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I've taken an interest in writing life-based simulations in C. I've been trying to find resources online and books, but haven't found anything.

Is there a book out there that's the de-facto standard for describing best practices, design methodologies, and other helpful information on simulation programming? What about that book makes it special?

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This is probably too broad. Each of those simulations could be a question of its own. –  Anna Lear Jan 11 '12 at 2:05
Anna, I edited the post to focus on the one that I'm currently interested in. –  KerxPhilo Jan 11 '12 at 2:07
Hi KerxPhilo, I've revised your question to focus on something specific: asking for keywords and resources is way too broad to be a fit for the Stack Exchange model of Q&A. –  user8 Jan 11 '12 at 3:31
Anna and Mark, thank you for not closing this question and helping me revise it properly. –  KerxPhilo Jan 12 '12 at 2:27
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We're looking for long answers that provide some explanation and context. Don't just give a one-line answer; explain why your answer is right, ideally with citations. Answers that don't include explanations may be removed.

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If you're talking about simulation programming, one important aspect/type is Monte Carlo simulation. Essentially the idea is to randomly generate (many!) several runs of simulation data, then average the runs to get an overall simulation result. The averaging removes any randomness in the data and provides a clearer true result. Statistically, you're generating sample data and reducing the variance by using a large number of samples. This has become computationally more straightforward as processors have become faster and memory more plentiful. Also, this kind of simulation applies to modelling a large class of phenomena so getting to know some Monte Carlo approaches and ideas is a major tool for any simulation work.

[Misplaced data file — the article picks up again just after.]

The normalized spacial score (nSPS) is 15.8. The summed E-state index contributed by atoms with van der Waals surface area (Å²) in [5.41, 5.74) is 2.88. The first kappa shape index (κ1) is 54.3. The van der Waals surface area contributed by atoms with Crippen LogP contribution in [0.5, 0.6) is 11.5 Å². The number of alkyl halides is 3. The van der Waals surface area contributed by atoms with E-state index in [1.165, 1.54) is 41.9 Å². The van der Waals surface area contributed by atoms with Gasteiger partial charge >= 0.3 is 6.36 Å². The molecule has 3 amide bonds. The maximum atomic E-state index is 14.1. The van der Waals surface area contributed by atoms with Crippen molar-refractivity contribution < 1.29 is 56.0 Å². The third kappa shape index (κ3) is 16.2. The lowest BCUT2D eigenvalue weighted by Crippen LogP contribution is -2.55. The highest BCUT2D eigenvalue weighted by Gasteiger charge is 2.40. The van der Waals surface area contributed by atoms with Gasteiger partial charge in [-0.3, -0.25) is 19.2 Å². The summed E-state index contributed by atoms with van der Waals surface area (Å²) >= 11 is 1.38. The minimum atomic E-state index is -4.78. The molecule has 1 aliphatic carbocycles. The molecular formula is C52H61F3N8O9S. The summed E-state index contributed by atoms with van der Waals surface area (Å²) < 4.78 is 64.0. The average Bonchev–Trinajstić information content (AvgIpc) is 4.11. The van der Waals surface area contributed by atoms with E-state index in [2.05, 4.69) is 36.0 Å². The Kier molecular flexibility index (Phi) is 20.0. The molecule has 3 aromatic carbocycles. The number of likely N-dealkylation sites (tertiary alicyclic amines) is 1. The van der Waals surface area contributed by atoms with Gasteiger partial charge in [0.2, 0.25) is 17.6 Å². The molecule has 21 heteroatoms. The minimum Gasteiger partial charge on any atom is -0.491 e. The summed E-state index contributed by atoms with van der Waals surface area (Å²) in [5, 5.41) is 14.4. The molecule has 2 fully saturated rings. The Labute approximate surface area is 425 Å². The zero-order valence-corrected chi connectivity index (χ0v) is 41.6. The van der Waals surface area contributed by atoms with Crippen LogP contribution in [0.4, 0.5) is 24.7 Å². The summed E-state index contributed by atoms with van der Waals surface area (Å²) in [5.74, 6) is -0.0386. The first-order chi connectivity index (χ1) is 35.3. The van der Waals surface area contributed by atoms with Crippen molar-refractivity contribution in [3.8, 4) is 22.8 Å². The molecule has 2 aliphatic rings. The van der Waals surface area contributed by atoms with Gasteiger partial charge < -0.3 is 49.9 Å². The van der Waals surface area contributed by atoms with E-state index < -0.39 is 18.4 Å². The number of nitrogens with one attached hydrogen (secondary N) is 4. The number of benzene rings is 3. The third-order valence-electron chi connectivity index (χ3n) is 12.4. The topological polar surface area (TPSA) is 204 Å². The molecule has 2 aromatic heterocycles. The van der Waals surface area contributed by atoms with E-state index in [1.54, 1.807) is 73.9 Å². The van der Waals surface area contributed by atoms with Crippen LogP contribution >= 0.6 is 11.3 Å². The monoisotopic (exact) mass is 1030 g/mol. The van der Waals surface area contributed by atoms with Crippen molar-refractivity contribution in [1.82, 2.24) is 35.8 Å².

The main issues come down to 1) correct modelling assumptions, 2) generating correct, efficient random values and 3) numerically stable algorithms (eg avoiding floating point arithmetic errors). Issue 1) is easily the most important (see Garbage In, Garbage Out) and require specific domain knowledge. Issues 2) and 3) are also important: knowing good algorithms for producing uniformly random variables is crucial, and there many pitfalls to avoid.

In light of this, one classic book of Monte Carlo methods is Monte Carlo Methods in Finance. Don't be put off by the "finance" in the title; the methods apply to a wide range of applications (helped me with population dynamics in biological modelling, for example). The book covers random variable generation and efficiency issues since in general generating random numbers is computationally expensive.

You can also see this free book on random variate generation.

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thank you very much. This has already led me to lots of interesting resources. –  KerxPhilo Jan 12 '12 at 2:27
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